Percentages of Dublin commuters who mainly cycle

Percentages of Dublin commuters who mainly cycle (Census 2011)

By council area and areas:

County Dublin 5.1% (includes the four council areas)

Dublin City 7.6%
Dún Laoghaire-Rathdown 5.8%
Fingal 2.3%
South Dublin 3.1%

Pembroke-Rathmines 12.25%
Crumlin-Kimmage 9.34%
South-West Inner City 8.97%
South-East Inner City 8.64%
Clontarf 8.51%
Dundrum 7.88%
Blackrock 7.53%
Cabra-Glasnevin 7.52%
North Inner City 7.52%
Rathfarnham 5.96%
Stillorgan 5.75%
Artane-Whitehall 5.08%
Dún Laoghaire 4.99%
Ballymun-Finglas 4.44%
Ballyfermot-Drimnagh 4.41%
Donaghmede 3.76%
Tallaght Central 3.73%
Castleknock 3.48%
Glencullen-Sandyford 3.13%
Tallaght South 2.26%
Mulhuddart 2.22%
Swords 2.17%
Lucan 2.11%
Howth-Malahide 2.10%
Clondalkin 2.02%
Balbriggan 1.58%

Source: Census 2011, CSO

 

Percentages of Dublin commuters who mainly cycle (Census 2006)

Dublin City: 5.6%
Artane – 924 – 4.33%
Ballyfermot – 530 – 3.35%
Ballymun/Whitehall – 636 – 3.94%
Cabra/Glasnevin – 1756 – 6.09%
Clontarf – 2107  6.63%
Crumlin/Kimmage – 2134 – 6.96%
Donaghmede – 1006 – 3.47%
Finglas – 799 – 3.93%
North Inner City – 1837 – 5.13%
Pembroke – 1144 – 5.94%
Rathmines – 2509  9.62%
South-East Inner City – 1227 – 5.84%
South-West Inner City – 1419 – 6.20%

Dún Laoghaire-Rathdown: 3.85%
Ballybrack – 585 – 2.08%
Blackrock – 914 – 4.56%
Dundrum – 1527 – 6.13%
Dún Laoghaire – 865 – 3.48%
Glencullen – 470 – 2.54%
Stillorgan – 634 – 4.70%

Fingal: 1.95%
Balbriggan – 448 – 1.64%
Castleknock – 724 – 2.68%
Howth – 318 – 2.46%
Malahide – 260 – 1.24%
Mulhuddart – 810 – 2.25%
Swords – 660 – 1.60%

South Dublin – 2.77%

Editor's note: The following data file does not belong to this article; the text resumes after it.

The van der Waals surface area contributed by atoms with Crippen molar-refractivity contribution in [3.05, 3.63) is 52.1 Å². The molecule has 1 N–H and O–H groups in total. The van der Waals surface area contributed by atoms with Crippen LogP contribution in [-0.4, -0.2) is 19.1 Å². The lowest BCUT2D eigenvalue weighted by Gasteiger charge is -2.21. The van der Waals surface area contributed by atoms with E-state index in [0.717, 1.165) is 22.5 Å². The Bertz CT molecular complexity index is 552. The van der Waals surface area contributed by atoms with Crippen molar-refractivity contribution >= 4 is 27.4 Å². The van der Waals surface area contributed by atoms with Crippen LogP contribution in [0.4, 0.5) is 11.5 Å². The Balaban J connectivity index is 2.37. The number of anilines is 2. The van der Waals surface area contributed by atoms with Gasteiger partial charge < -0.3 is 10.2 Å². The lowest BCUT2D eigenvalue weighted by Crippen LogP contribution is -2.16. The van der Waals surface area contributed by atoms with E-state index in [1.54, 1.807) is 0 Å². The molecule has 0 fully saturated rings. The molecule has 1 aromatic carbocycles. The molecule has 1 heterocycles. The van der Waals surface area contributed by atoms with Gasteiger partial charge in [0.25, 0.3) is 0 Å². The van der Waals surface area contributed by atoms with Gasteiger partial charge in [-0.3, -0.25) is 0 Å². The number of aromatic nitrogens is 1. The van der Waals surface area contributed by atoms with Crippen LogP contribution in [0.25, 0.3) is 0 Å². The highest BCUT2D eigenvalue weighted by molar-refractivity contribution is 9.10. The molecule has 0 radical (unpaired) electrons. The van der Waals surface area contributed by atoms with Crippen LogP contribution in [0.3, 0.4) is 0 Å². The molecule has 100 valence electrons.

Clondalkin – 748 – 2.58%
Lucan – 582 – 1.67%
Tallaght Central – 476 – 1.91%
Tallaght South – 694 – 1.85%
Terenure/Rathfarnham – 2162 – 5.15%

Source: Census 2006, CSO

1 Comment

  1. These are really interesting statistics. They support other data collected showing the steady growth of cycling as an option for commuters. It’s also interesting to see the greatest concentration is in town and gradually decreases as you go further out. This is hardly too surprising given the further distance. However, Dublin is a small city and the distances are ideally suited to cycling (M50 to city centre is approx 30 minutes). The problem for commuters is the perception of risk. If we have better infrastructure, there are significant numbers of commuters out there who will switch to the cycle option.

    It’s important to remember that if there are more commuters on cycle lanes and tracks, then there will be more capacity on the road to accommodate the car commuter (at least in the short run). In other words, spending money on cycling facilities will also benefit the motorist.

    The cycleways in the central area are great. We also need to look at options for getting more commuters from the suburbs to the canal cordon. Cycleways along riverbanks might be the preferred option for cyclists. However, we should also look at routes through permeable residential roads as a less expensive, and easier to deliver solution.

    These statistics are very helpful in the discussion to justify investment in cycling. If we want to achieve the goal of 20% of commuters on bikes, we need better options for all travelers.

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